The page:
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California legislator aims to outlaw 'affluenza'defense

By Natalie Brunell, KESQ News Channel 3 & CBS Local 2 Reporter, Natalie.Brunell@kesq.com
Published On: Jan 16 2014 02:00:00 AM CST
Updated On: Jan 17 2014 02:00:00 AM CST

California legislator aims to outlaw 'affluenza' defense.  Natalie Brunell reports.

Too spoiled to know better. That's what Texas teen Ethan Couch's defense lawyers claimed last year, when the 16-year-old drove drunk into a parked car, killing four people. 

Ever since, the term "affluenza" has been sparking controversy.

"It's the idea that someone is not criminally responsible for their actions because of the way they were raised, either in an affluent or overly permissive manner," said criminal defense attorney Shannon Goldstein.

The defense helped save Couch from serving 20 years behind bars, he got 10 years probation instead. Goldstein says the case calls into question the notion of personal responsibility.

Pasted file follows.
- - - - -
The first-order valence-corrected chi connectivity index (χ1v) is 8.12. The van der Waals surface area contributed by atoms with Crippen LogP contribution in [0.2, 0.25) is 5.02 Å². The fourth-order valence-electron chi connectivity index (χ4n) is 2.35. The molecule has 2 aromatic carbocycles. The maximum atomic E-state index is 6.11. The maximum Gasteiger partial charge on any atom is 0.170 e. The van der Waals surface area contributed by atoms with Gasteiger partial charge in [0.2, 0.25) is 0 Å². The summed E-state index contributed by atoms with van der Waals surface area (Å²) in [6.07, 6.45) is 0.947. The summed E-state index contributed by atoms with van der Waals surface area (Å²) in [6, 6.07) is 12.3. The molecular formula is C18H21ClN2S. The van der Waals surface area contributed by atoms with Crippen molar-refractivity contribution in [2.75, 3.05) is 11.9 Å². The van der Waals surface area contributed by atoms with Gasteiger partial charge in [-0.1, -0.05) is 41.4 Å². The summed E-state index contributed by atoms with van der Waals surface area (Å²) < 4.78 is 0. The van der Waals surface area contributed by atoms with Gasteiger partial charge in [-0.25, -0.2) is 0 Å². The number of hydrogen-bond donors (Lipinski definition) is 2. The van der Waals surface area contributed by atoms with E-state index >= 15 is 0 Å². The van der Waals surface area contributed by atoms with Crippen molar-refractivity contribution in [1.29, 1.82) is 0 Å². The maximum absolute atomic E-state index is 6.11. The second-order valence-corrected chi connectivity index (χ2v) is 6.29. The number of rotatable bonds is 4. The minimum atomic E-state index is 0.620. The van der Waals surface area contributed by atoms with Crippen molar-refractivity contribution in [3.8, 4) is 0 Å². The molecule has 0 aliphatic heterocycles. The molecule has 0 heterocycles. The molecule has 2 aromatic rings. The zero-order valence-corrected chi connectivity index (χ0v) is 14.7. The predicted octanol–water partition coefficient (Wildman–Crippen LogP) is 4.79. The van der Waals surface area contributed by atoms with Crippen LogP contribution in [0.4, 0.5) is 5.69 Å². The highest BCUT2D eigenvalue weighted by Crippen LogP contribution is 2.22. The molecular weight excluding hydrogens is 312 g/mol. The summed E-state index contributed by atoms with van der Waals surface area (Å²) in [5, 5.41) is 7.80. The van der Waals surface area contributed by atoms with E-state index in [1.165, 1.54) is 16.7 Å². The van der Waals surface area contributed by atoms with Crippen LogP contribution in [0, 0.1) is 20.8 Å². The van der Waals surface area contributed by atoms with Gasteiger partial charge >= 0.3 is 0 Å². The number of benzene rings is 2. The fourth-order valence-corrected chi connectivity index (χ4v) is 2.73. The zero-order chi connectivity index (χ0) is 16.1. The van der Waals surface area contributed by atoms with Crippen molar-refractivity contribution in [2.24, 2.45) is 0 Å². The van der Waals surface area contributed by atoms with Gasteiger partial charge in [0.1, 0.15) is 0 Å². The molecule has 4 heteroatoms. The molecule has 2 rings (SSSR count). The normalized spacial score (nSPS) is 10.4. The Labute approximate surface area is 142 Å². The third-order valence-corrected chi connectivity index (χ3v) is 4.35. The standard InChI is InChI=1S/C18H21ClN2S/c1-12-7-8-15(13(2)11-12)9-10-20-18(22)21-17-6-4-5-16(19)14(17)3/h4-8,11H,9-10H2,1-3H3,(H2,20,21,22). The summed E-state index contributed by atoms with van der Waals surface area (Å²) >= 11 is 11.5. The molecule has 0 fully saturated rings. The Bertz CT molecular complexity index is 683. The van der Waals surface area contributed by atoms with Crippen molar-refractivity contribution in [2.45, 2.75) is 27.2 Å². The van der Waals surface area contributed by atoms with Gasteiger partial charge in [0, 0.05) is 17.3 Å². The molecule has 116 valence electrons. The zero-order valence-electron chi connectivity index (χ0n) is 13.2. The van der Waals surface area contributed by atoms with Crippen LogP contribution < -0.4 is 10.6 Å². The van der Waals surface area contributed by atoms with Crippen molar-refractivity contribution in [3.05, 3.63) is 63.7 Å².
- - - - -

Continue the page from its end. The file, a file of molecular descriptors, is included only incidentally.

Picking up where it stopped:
"It's too much, we're letting our kids get away with too much and they're not seeing the consequences of their behavior," she said.

Tuesday, Los Angeles Assemblyman Mike Gatto introduced a bill in state legislature that would outlaw using 'affluenza' as defense in a trial.

If signed into the law it "would forbid a judge or jury from reducing the sentence of a defendant who claims that being raised in a wealthy or excessively lenient household somehow explains or absolves that defendant's guilt." 

While the term may not sit well with people, Goldstein says someone's background is always important in a case. 

"If you're 16 and you have no idea what's right and wrong and you only know what you were raised, then I don't see it any different than saying I was raised in a family that abused me," Golstein said.

And with so many celebrities getting in trouble with the law in our own backyard, it's no surprise the bill could have a lot of impact in our state. 

"I do think in California you might be cutting some people off at the knees with that, or you might be forcing some people to get a little more creative," Goldstein said.